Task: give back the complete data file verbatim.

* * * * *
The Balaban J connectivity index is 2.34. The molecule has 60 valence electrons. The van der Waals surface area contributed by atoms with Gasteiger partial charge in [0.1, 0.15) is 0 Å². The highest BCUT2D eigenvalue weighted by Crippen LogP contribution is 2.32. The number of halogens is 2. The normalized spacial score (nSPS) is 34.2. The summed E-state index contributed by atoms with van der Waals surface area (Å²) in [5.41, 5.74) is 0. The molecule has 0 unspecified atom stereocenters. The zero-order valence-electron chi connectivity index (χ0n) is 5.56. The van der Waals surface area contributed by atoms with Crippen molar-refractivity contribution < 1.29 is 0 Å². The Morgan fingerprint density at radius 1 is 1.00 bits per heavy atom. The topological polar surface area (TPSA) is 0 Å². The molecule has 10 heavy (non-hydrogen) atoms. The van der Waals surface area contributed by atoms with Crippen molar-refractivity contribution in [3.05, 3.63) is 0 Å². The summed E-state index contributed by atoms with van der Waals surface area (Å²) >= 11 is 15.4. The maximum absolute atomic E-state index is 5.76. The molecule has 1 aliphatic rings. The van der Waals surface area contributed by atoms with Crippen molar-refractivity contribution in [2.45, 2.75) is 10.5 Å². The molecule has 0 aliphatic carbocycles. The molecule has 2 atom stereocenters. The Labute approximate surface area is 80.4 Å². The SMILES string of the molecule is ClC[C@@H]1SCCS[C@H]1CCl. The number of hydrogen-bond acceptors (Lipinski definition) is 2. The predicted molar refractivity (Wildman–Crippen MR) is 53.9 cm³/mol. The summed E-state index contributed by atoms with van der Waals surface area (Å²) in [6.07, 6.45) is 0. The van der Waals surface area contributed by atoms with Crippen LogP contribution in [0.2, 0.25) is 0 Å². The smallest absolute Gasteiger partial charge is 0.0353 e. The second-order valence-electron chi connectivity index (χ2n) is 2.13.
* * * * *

The Balaban J connectivity index is 2.34. The molecule has 60 valence electrons. The van der Waals surface area contributed by atoms with Gasteiger partial charge in [0.1, 0.15) is 0 Å². The highest BCUT2D eigenvalue weighted by Crippen LogP contribution is 2.32. The number of halogens is 2. The normalized spacial score (nSPS) is 34.2. The summed E-state index contributed by atoms with van der Waals surface area (Å²) in [5.41, 5.74) is 0. The molecule has 0 unspecified atom stereocenters. The zero-order valence-electron chi connectivity index (χ0n) is 5.56. The van der Waals surface area contributed by atoms with Crippen molar-refractivity contribution < 1.29 is 0 Å². The Morgan fingerprint density at radius 1 is 1.00 bits per heavy atom. The topological polar surface area (TPSA) is 0 Å². The molecule has 10 heavy (non-hydrogen) atoms. The van der Waals surface area contributed by atoms with Crippen molar-refractivity contribution in [3.05, 3.63) is 0 Å². The summed E-state index contributed by atoms with van der Waals surface area (Å²) >= 11 is 15.4. The maximum absolute atomic E-state index is 5.76. The molecule has 1 aliphatic rings. The van der Waals surface area contributed by atoms with Crippen molar-refractivity contribution in [2.45, 2.75) is 10.5 Å². The molecule has 0 aliphatic carbocycles. The molecule has 2 atom stereocenters. The Labute approximate surface area is 80.4 Å². The SMILES string of the molecule is ClC[C@@H]1SCCS[C@H]1CCl. The number of hydrogen-bond acceptors (Lipinski definition) is 2. The predicted molar refractivity (Wildman–Crippen MR) is 53.9 cm³/mol. The summed E-state index contributed by atoms with van der Waals surface area (Å²) in [6.07, 6.45) is 0. The van der Waals surface area contributed by atoms with Crippen LogP contribution in [0.2, 0.25) is 0 Å². The smallest absolute Gasteiger partial charge is 0.0353 e. The second-order valence-electron chi connectivity index (χ2n) is 2.13.